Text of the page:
“Confident” is sometimes used to describe tannins or aromas, perhaps used as a synonym for “bold”. As an inanimate object, however, it’s difficult to see how a wine could exude confidence. There’s also “serious”, a term used to describe a wine that “means business” for hard-core oenophiles. One would assume this implies that there are “unserious” wines and “serious” wines though, and if you’re a connoisseur you’d only want to drink the latter. Again, none of this helps the pretentious nature associated with expert wine drinkers.
We can also get into the “biodynamic” versus. “organic” versus. “sustainable” wine confusion. Organic wines are made without the use of synthetic chemicals, biodynamic wines are made in vineyards that have an entire ecosystem free of common manipulations (e.g. yeast and acidity changes), and sustainable wines incorporate environmental initiatives such as energy, water and waste saving. But do wine drinkers really know the difference? Chances are, they roll all three terms up into one “green” package and will either use them interchangeably, or as a catch-all purely to describe a wine’s making as “ecologically friendly”.
Countless other words used in wine do have meaning, but are not understood because they’re more marketing-speak than anything else. Often, it’s the media who uses such terms. An “accessible” wine is one that is not complex and can be, presumably, consumed by those without the honed palette. A “big” wine could mean one with intense flavours or high alcohol. A wine’s “bite” can be positive or negative based on the tannic or acidic nature of the overall taste balance. “Finesse” is a subjective term about a wine’s high quality, “hollow” or “lean” wines lack the sense of fruit, “oxidised” is a bad thing but “oxidative” is well-aged... the list goes on.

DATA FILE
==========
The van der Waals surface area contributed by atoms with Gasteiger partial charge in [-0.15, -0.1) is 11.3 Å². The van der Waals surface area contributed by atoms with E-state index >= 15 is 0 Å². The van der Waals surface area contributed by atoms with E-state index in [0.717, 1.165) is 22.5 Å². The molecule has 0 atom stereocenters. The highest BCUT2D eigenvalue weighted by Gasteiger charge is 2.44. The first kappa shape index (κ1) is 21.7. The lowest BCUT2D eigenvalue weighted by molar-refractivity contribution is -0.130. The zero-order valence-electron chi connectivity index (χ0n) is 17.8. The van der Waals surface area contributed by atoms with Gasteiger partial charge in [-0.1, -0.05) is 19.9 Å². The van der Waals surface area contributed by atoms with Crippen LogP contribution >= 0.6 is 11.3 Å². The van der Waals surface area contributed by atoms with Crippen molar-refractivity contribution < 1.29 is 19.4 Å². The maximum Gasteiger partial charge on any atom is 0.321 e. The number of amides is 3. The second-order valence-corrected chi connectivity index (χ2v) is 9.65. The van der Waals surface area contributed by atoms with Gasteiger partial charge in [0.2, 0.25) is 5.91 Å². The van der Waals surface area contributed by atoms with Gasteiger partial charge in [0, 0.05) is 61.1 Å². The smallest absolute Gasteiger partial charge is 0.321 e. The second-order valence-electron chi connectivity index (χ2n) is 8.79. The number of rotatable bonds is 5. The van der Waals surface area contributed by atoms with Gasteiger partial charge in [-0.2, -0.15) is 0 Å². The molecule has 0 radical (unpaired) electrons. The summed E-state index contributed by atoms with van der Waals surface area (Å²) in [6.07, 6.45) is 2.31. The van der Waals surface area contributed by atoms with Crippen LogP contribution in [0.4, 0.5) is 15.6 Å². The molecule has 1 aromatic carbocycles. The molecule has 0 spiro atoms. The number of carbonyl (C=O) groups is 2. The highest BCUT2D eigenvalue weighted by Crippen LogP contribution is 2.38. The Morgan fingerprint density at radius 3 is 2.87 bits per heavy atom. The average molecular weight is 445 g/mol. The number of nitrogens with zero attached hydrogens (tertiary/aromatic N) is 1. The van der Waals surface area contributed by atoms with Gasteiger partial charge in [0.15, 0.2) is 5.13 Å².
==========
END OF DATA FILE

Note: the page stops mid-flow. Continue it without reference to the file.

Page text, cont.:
Such is the argument for simplifying wine vocabulary for the sake of wine drinkers, makers, and media alike. There’s a good argument to keep wine adjectives and metaphors in use that need no extra explanation. When you say a wine is buttery, smokey, plummy, oaky, mellow, chocolaty, meaty, or grassy, nobody needs to decipher what is meant.
So too is the case for telling a wine exactly as it is, dry, light, sweet, fresh, fruity, earthy and zesty need no explanation, nor do mature, powerful, rich, spicy, tannic, tart, yeasty, or young.
I’m guilty of using some of the overly verbose and complicated wine words, and you probably are too. It’s time we all tone it down. All wine should be both “accessible” and “serious”, because at the heart of it, there should be nothing unaccommodating or snobby about the wine business at all.
Where should you look for inspiration? Try the craft beer industry. Modern beer bottles carry plenty to read (on the individual product and the brand) in appealing and accessible language. These small, literal details engage the other senses as the drinker hums over the taste and smell.
Enjoying wine, like enjoying any beverage, should be simple and unintimidating. Approachability in language is key, because you’ll struggle to find the old world wine snobs in New Zealand.
Many of the finer palates at this end of the world belong to the pig hunters and the vegetable growers – people who care strongly for taste. They won’t be reached with anything other than simple – and more importantly, accurate – descriptors.